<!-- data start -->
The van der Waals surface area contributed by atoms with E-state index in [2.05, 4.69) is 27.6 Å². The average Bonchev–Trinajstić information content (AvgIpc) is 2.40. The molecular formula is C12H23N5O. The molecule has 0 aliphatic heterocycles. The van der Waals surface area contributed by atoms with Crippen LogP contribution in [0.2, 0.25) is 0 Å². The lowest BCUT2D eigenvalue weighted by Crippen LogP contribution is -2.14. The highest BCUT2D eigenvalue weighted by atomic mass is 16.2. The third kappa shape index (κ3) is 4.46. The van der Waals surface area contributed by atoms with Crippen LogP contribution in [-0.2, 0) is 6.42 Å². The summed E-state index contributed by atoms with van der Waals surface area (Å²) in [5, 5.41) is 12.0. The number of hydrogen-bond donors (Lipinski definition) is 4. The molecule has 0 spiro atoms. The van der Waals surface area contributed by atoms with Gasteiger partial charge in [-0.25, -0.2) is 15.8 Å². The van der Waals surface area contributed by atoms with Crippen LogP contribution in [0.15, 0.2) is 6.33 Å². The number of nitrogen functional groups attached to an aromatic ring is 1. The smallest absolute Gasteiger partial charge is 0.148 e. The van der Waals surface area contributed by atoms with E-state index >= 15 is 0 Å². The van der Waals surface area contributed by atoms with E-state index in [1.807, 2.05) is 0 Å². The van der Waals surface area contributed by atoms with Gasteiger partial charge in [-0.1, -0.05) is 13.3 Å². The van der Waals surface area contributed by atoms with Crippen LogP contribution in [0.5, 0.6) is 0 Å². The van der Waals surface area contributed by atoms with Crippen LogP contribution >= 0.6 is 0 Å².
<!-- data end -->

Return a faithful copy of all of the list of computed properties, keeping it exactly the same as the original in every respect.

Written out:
The van der Waals surface area contributed by atoms with E-state index in [2.05, 4.69) is 27.6 Å². The average Bonchev–Trinajstić information content (AvgIpc) is 2.40. The molecular formula is C12H23N5O. The molecule has 0 aliphatic heterocycles. The van der Waals surface area contributed by atoms with Crippen LogP contribution in [0.2, 0.25) is 0 Å². The lowest BCUT2D eigenvalue weighted by Crippen LogP contribution is -2.14. The highest BCUT2D eigenvalue weighted by atomic mass is 16.2. The third kappa shape index (κ3) is 4.46. The van der Waals surface area contributed by atoms with Crippen LogP contribution in [-0.2, 0) is 6.42 Å². The summed E-state index contributed by atoms with van der Waals surface area (Å²) in [5, 5.41) is 12.0. The number of hydrogen-bond donors (Lipinski definition) is 4. The molecule has 0 spiro atoms. The van der Waals surface area contributed by atoms with Gasteiger partial charge in [-0.25, -0.2) is 15.8 Å². The van der Waals surface area contributed by atoms with Crippen LogP contribution in [0.15, 0.2) is 6.33 Å². The number of nitrogen functional groups attached to an aromatic ring is 1. The smallest absolute Gasteiger partial charge is 0.148 e. The van der Waals surface area contributed by atoms with E-state index >= 15 is 0 Å². The van der Waals surface area contributed by atoms with E-state index in [1.807, 2.05) is 0 Å². The van der Waals surface area contributed by atoms with Gasteiger partial charge in [-0.1, -0.05) is 13.3 Å². The van der Waals surface area contributed by atoms with Crippen LogP contribution in [0.5, 0.6) is 0 Å². The van der Waals surface area contributed by atoms with Crippen LogP contribution >= 0.6 is 0 Å².